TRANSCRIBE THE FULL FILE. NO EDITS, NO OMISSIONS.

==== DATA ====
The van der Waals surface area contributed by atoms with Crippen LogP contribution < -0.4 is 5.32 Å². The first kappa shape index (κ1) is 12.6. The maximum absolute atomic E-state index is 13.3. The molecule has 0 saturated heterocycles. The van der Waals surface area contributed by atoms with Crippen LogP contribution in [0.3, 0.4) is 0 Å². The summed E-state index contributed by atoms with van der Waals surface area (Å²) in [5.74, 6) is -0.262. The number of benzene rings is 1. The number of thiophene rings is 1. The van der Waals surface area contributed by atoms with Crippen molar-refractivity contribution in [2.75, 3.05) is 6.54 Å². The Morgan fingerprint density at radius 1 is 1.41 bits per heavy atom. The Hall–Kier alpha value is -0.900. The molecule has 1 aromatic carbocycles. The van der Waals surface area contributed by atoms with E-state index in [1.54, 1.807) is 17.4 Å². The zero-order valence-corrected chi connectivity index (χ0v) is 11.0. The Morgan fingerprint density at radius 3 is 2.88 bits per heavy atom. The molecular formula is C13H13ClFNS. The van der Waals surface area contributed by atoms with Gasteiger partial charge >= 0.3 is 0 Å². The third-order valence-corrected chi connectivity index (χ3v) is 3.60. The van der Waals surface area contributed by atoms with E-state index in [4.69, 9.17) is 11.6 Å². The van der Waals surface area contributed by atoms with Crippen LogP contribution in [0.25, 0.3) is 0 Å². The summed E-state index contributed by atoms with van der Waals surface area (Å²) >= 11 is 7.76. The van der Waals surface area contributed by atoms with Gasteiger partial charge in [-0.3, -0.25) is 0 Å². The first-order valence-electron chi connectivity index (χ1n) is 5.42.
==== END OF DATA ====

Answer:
The van der Waals surface area contributed by atoms with Crippen LogP contribution < -0.4 is 5.32 Å². The first kappa shape index (κ1) is 12.6. The maximum absolute atomic E-state index is 13.3. The molecule has 0 saturated heterocycles. The van der Waals surface area contributed by atoms with Crippen LogP contribution in [0.3, 0.4) is 0 Å². The summed E-state index contributed by atoms with van der Waals surface area (Å²) in [5.74, 6) is -0.262. The number of benzene rings is 1. The number of thiophene rings is 1. The van der Waals surface area contributed by atoms with Crippen molar-refractivity contribution in [2.75, 3.05) is 6.54 Å². The Morgan fingerprint density at radius 1 is 1.41 bits per heavy atom. The Hall–Kier alpha value is -0.900. The molecule has 1 aromatic carbocycles. The van der Waals surface area contributed by atoms with E-state index in [1.54, 1.807) is 17.4 Å². The zero-order valence-corrected chi connectivity index (χ0v) is 11.0. The Morgan fingerprint density at radius 3 is 2.88 bits per heavy atom. The molecular formula is C13H13ClFNS. The van der Waals surface area contributed by atoms with Gasteiger partial charge >= 0.3 is 0 Å². The third-order valence-corrected chi connectivity index (χ3v) is 3.60. The van der Waals surface area contributed by atoms with E-state index in [4.69, 9.17) is 11.6 Å². The van der Waals surface area contributed by atoms with Crippen LogP contribution in [0.25, 0.3) is 0 Å². The summed E-state index contributed by atoms with van der Waals surface area (Å²) >= 11 is 7.76. The van der Waals surface area contributed by atoms with Gasteiger partial charge in [-0.3, -0.25) is 0 Å². The first-order valence-electron chi connectivity index (χ1n) is 5.42.